Thursday, January 31, 2013

Projects, passion, curiosity

Science teacher, Kate Perry sent this wonderful article from Edutopia my way:  Change the subject: Making the Case for Project-Based Learning.  I urge everyone connected with Parker to read this - it really describes how we are educating students here.  While not abandoning the classic subject areas, Parker teachers collaborate and combine the disciplines for rich, interesting, connected studies of big questions and relevant explorations - that have real-life applications and audiences. 

Our graduates attest to the value of how they were educated at Parker: flexible, adaptable skills for an always changing future.  Thomas Friedman's editorial today echoes the same theme: the Passion Quotient (PQ) and the Curiosity Quotient (CQ) are now as important for economic success as IQ.  Passion and curiosity must be intentionally nurtured in school - and that is what a project-based curriculum like Parker's is doing. 

K-1 students have been studying crystals, rocks and minerals.  Today they imagined what lies below the surface of the earth: burrows, pipes, rocks, bones...endless room for wondering, testing and exploring.

4-5's study of lizards combines art and language arts: 2 and 3 dimensional work in oil pastels and sculpture and perspective-taking in writing.

Exploring the properties of motion and force: middle school science students build Rube Goldberg style machines: passion, curiosity and intelligence are all engaged here!

What is outside that informs the study of crystals?  Snow!  And there are animal tracks!

Tuesday, January 29, 2013

Tread softly over their dreams

Sir Ken Robinson always informs and inspires.  His TED Talk on "Bring on the Learning Revolution" is a great listen.  His theme revolves around education that is personalized and customized.  He notices that time takes on a different course when you are doing something that resonates with your spirit - that feeds your energy and your passion.  Why shouldn't learning and school be fun?  Looking to the future, it has to be.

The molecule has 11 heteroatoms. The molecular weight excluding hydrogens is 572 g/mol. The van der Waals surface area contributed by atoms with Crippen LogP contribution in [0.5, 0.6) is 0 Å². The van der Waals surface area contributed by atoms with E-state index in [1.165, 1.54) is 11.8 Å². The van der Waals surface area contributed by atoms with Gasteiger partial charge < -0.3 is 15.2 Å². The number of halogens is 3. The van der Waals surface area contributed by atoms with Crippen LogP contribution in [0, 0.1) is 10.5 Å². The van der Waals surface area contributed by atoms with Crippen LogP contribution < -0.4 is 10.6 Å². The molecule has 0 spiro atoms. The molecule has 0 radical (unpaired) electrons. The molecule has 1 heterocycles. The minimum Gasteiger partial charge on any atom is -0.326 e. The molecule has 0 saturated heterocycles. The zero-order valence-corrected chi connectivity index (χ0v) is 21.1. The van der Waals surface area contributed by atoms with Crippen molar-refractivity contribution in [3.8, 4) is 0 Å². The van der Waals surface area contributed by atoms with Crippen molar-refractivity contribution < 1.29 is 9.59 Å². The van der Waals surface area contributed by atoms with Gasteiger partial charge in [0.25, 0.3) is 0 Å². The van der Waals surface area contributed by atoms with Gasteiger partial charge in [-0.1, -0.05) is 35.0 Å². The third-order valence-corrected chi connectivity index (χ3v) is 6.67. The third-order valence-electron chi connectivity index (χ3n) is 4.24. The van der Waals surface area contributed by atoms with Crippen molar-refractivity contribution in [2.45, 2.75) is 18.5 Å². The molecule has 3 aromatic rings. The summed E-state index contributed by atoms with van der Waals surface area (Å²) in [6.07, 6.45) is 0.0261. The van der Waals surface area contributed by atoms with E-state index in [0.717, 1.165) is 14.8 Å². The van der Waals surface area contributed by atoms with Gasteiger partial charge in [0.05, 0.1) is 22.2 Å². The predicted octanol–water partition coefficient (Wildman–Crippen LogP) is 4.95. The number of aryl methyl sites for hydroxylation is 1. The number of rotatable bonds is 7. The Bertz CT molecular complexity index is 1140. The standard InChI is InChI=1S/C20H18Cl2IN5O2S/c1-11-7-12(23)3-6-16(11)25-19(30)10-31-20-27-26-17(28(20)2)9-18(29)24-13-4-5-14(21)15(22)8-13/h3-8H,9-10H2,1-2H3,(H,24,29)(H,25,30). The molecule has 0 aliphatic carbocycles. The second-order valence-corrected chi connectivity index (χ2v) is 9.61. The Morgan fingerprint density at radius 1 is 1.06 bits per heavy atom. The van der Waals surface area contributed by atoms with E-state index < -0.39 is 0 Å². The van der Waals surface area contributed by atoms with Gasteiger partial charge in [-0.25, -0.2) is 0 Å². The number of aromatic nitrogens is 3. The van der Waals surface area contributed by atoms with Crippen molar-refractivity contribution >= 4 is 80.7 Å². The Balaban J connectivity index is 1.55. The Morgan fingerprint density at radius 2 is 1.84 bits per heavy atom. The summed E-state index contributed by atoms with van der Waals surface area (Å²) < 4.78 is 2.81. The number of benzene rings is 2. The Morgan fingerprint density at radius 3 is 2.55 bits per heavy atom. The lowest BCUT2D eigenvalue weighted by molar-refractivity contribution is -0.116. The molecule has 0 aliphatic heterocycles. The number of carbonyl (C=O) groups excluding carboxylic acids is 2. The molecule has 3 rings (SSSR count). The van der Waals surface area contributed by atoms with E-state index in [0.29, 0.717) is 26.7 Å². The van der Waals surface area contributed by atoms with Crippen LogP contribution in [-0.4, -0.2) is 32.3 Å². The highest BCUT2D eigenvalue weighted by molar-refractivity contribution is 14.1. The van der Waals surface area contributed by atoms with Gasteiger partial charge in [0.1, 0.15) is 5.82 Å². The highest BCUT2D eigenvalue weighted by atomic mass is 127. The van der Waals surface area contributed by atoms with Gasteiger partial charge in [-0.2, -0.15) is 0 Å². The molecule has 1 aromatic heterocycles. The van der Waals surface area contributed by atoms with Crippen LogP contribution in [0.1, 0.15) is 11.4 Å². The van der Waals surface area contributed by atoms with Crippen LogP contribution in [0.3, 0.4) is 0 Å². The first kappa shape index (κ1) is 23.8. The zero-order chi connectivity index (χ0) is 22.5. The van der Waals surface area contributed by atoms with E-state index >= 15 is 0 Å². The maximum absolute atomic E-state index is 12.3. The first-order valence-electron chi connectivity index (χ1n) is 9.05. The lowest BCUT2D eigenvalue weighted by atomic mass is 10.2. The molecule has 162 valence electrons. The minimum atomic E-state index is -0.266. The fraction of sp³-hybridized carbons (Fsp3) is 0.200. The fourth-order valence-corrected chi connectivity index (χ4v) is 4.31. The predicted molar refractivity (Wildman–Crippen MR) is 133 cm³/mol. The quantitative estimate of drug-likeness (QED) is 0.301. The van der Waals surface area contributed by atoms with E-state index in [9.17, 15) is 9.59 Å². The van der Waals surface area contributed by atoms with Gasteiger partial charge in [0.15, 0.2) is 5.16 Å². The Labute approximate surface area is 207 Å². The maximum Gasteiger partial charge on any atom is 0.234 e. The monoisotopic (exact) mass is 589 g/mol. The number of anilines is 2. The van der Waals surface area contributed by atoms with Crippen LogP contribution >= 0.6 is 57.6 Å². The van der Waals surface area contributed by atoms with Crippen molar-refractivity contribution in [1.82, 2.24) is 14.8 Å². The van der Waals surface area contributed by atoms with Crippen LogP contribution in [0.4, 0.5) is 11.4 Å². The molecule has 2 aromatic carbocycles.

Wednesday, January 23, 2013

Never a dull moment

Several of us saw a bob cat walking along the Parker driveway and up in to the woods - see the tracks?!  In other locales:
Skiers and snowboarders hit the slopes at Jiminy Peak!

Cross country skiers took to the trails at Pine Ridge.

Swimmers had a blast at the East Greenbush YMCA!

Thursday, January 17, 2013

Sooner isn't better

How does the magic skill  - reading - come about?  At Parker, it comes from children's desire to understand the world around them - the best motivator for an emerging reader. 

Through stories read to them, and stories they tell; from describing a bird's feather to deciphering a friend's message of the day, Parker kindergarteners and first graders acquire the tools and the desire to read, to write, and to communicate.  And they master it on their own timeline, just like when they learned to talk or walk.

Children practice translating sounds into letters and words: phonics.  They keep personal "word walls": sight memory.  They interpret the meaning of a story or the facts in a research book because they really, really, really want to know all about it: purpose.  They publish a book about butterflies or a poster on poultry farmers for a Show of Work: audience.

In our K-1 classrooms, reading is bound up with everything that happens: the morning meeting, research, science and social studies, or writing and performing a play.  And it is formally scheduled for over an hour every day.